Articles by Day: September 21, 2011
Go Media president Bill Beachy sits down to give you some daily inspiration and advice. Bill shares his years of experience building Go Media into the company it is today. Topics in this video series include Getting Started, Happiness, Humility, Patience, Flow, Focus, Productivity, Business Systems, Courage, Eating Well, Obstacles, and Creativity.
For more information about Bill Beachy, check out his bio on gomedia.us. Bill is currently accepting opportunities to speak at your event, university, or business.
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Sometimes, you just need some grass. It can take a design from blah to brilliant, especially when you need a natural and organic look. Grass can be a subtle nuance, or the key piece of your design.
We have lots of options for Photoshop, but your designs may need to work in many different mediums, so you’ll eventually need vector images. No problem. Illustrator is your best friend, so let’s jump in and kick some grass.
1. Open a new Illustrator file using a width of 500px and a height of 250px.
2. Get some grass!
You have three options for getting grass: (a) download what we have provided for you (recommended for this tutorial, (b) use the built in grass in Illustrator, or (c) make your own. It’s your decision, but for this tutorial we will be using the files provided below:
If you want to use the built in Grass in Illustrator (CS5), open the Windows -> Symbols pallette -> Symbols Library Menu -> Nature.
3. For this tutorial, place the Grass.ai or Grass.pdf file from above. File -> Place -> select the Grass.ai/.pdf where you saved it. Resize the image as needed.
4. Head to Windows -> Links -> fly-out menu and select “Embed Image”. This will allow you to directly edit the contents of the Grass file. This technique is nice for bringing a Placed image into projects you have already started.
5. Lastly, using the Selection Tool, CTL (Right) – Click any of the grass designs and select “Ungroup”.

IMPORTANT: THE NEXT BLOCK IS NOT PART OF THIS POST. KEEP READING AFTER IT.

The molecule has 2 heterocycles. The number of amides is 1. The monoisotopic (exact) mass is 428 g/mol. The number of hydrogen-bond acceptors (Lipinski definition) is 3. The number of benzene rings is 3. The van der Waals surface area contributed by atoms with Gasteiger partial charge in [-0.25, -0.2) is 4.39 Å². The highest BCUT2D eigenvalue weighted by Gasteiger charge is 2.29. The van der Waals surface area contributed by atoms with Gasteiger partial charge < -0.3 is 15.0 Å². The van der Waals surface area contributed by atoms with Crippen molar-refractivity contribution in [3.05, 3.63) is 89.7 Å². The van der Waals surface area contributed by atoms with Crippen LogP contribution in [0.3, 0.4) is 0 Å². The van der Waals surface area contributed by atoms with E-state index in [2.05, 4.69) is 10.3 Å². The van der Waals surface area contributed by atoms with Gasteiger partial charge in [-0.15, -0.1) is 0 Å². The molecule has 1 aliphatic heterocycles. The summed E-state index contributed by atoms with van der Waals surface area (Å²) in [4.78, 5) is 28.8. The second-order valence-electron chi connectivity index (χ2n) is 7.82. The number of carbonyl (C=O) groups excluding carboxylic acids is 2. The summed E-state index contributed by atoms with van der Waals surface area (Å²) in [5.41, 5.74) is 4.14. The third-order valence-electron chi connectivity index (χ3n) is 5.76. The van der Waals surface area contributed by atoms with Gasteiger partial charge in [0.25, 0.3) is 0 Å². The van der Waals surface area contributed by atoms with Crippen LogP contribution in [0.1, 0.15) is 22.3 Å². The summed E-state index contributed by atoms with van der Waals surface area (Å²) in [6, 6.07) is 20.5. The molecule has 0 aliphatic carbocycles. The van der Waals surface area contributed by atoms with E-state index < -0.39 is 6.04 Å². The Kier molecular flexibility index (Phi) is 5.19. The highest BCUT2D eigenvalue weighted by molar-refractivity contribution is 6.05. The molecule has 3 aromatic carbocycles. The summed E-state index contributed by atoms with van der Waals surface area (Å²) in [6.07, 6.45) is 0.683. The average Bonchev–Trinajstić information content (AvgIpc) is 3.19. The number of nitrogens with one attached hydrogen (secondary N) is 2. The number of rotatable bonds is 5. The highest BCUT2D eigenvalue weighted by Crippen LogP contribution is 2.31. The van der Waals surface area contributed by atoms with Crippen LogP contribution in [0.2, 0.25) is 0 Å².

6. Now, we’re ready to really get going! Using the Selection Tool, click the top left grass design -> Windows -> Symbols -> click the New Symbol button.
7. Name it Grass01, or whatever you like, and make sure it’s set to “Graphic” just in case you want to import into Flash later. If it’s just for illustrator, it doesn’t matter if it’s Movie or Graphic. Repeat this for the other symbols, or for any grass you create on your own.
8. Create a new layer and hide the layer with the Grass.ai/.pdf file by clicking the eye symbol in the Layers window.
9. Grab your Symbol Sprayer Tool, select Grass01 in your Symbols pallette, and spray away!
10. Now, you need to edit your new lawn with the grass you just sprayed selected, go to your Symbol window and click the Break Link button.
11. If you want to reduce the amount of repetition, grab the Warp Tool, select a group, and move some of the grass around until it looks less like a pattern.
12. To add some definition to your grass, we are going to make a new set of grass using the Symbol Sprayer tool again. We used Grass02 for this example.
13. Now grab the Symbol Stainer tool, choose a brown foreground color, and spray over the Grass02 symbols you just made.
Notice that we bled off of the artboard. The nature of the Symbol Sprayer tools is that they’re a bit messy, so just make sure that you move your groups around to position them appropriately.
Using the above tools, you can keep adding layer after layer until you have your final concept. Between creating symbols and editing with the Warp Tool and the Symbol Stainer, you can quickly design a textured field of grass and retain the vector qualities you need.
What techniques have you been using for grass?